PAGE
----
Recognition, We-Intentionality and Second-Person Engagement – University of Copenhagen

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Recognition, We-Intentionality and Second-Person Engagement

Confirmed Speakers 


Marie-Elisabeth Holm (University of Southern Denmark)
Andrea Kern (University of Leipzig)
Arto Laitinen (Tampere University)
Patricia Meindl (University of Copenhagen)
Danielle Petherbridge (University College Dublin)

Workshop description

The concept of recognition has proven highly influential and fertile when engaging with fundamental questions in social and political philosophy. In the contemporary discussion, it is not only suggested that recognition from others is important for the emergence and consolidation of personal identity, but that it also plays a fundamental role for the very constitution of social and institutional reality. At the same time, led under the label of collective- or we-intentionality, a vast amount of literature has been dedicated to shed light on the formation and structure of communities, groups and other social phenomena. Recent developments in this field have paid particular attention to the dynamics of second-personal engagements in illuminating the conditions under which we-intentionality and a sense of ‘us’ emerge.

Although research on recognition and we-intentionality thematises the foundations of human sociality, these two research domains have developed in relative isolation from each other. This workshop aims to bring the discourse on recognition on the one hand, and recent developments within the collective intentionality debate on the other into a fruitful dialogue by raising questions such as the following: To what extent does the we-perspective involve or presuppose recognition? What kind of recognition could be at play in the formation of groups and other collectives? Do second-personal engagements constitute relations of recognition? How, if at all, does second-person engagement relate to normatively rich notions of recognition involving respect, esteem, trust and care (be it in relation to other individuals or other groups, such as minorities)?

Preliminary programme

 

Thursday April 4, 2019

 

13:15-13:30

Introduction

13:30-14:30

Andrea Kern
We are you and me

14:30-15:00

Coffee Break

15:00-16:00

Patricia Meindl
Second-Personal Engagement and Acknowledgment: Buber and Levinas

16:00-17:00

Arto Laitinen
To revere, to copy-edit, to co-author, to legislate: varieties of causal, constitutive and normative relations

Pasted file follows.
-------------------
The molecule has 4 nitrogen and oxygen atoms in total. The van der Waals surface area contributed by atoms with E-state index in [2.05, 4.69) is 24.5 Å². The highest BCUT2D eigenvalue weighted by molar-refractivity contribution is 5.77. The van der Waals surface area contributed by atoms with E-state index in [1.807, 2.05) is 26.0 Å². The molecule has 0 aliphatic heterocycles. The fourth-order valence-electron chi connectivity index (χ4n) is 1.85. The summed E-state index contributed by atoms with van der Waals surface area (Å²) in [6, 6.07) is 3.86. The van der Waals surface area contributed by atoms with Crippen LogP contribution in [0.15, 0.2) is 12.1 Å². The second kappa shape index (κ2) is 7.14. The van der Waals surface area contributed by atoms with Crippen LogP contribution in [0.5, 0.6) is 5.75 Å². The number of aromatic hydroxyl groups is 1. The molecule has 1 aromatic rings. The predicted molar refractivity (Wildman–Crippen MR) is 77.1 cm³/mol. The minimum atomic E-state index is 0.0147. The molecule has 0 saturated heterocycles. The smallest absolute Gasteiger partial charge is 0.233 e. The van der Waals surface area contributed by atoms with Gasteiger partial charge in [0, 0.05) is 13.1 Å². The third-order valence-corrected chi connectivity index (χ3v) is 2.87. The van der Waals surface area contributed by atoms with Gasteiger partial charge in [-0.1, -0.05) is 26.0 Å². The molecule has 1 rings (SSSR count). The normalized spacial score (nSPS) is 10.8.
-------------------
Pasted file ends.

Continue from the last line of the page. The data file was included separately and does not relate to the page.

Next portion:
Friday April 5, 2019

 

09:30-10:30

Danielle Petherbridge
Between Honneth and Husserl: Recognition, Second-Person Engagement and the We 

10:30-11:00

Coffee Break

11:00-12:00

Marie-Elisabeth Holm
Uses of Literary Recognition

12:00-13:00

Lunch

Abstracts 

Marie-Elisabeth Holm (University of Southern Denmark)

Uses of Literary Recognition 

What does it mean to recognize oneself in a literary text? And how might this phenomenon be related to philosophical and sociological theories of recognition? Though a common experience among readers, literary studies has been marked by a general reluctance towards the concept out of fear that it pins down subjectivity (Markell). Apart from important contributions by Rita Felski and Winfried Fluck, research into literary recognition is thus underdeveloped compared to the interest the concept has seen in philosophy and the social sciences. In this talk, however, I argue that tending to literary texts (Ta-Nehisi Coates, Paul Kalanithi) can help us learn more about the aesthetic dimensions of political recognition in relation to racialization and disability.  

 

Andrea Kern (University of Leipzig)

We are you and me

According to a widespread idea what makes human life distinct is due to the fact that humans possess a capacity for learning that is not possessed by any other animal. Several candidates have been suggested to characterize the distinctiveness of this capacity: Human learning is said to have a general content rather than something particular, to be imitative rather than emulative, to be self-correcting rather than mechanical. I will argue that none of these characteristics are intelligible unless one situates them in the context of an idea of the human as a self-conscious form of life. Learning, I will argue, is a fundamental activity of self-consciousness that explains the possibility of a self that is both, an I that that is different from You as well as an I that is identical with you. An I that conceives of itself, in one and the same consciousness, to be different from you and identical with you, is an I that has the form of a We. The consciousness of learning is thus a form of we-consciousness that entails an I-you-consciousness and vice versa. It is the most fundamental form of we-consciousness because it explains the very possibility of that which any we-consciousness unites, that is, you and me.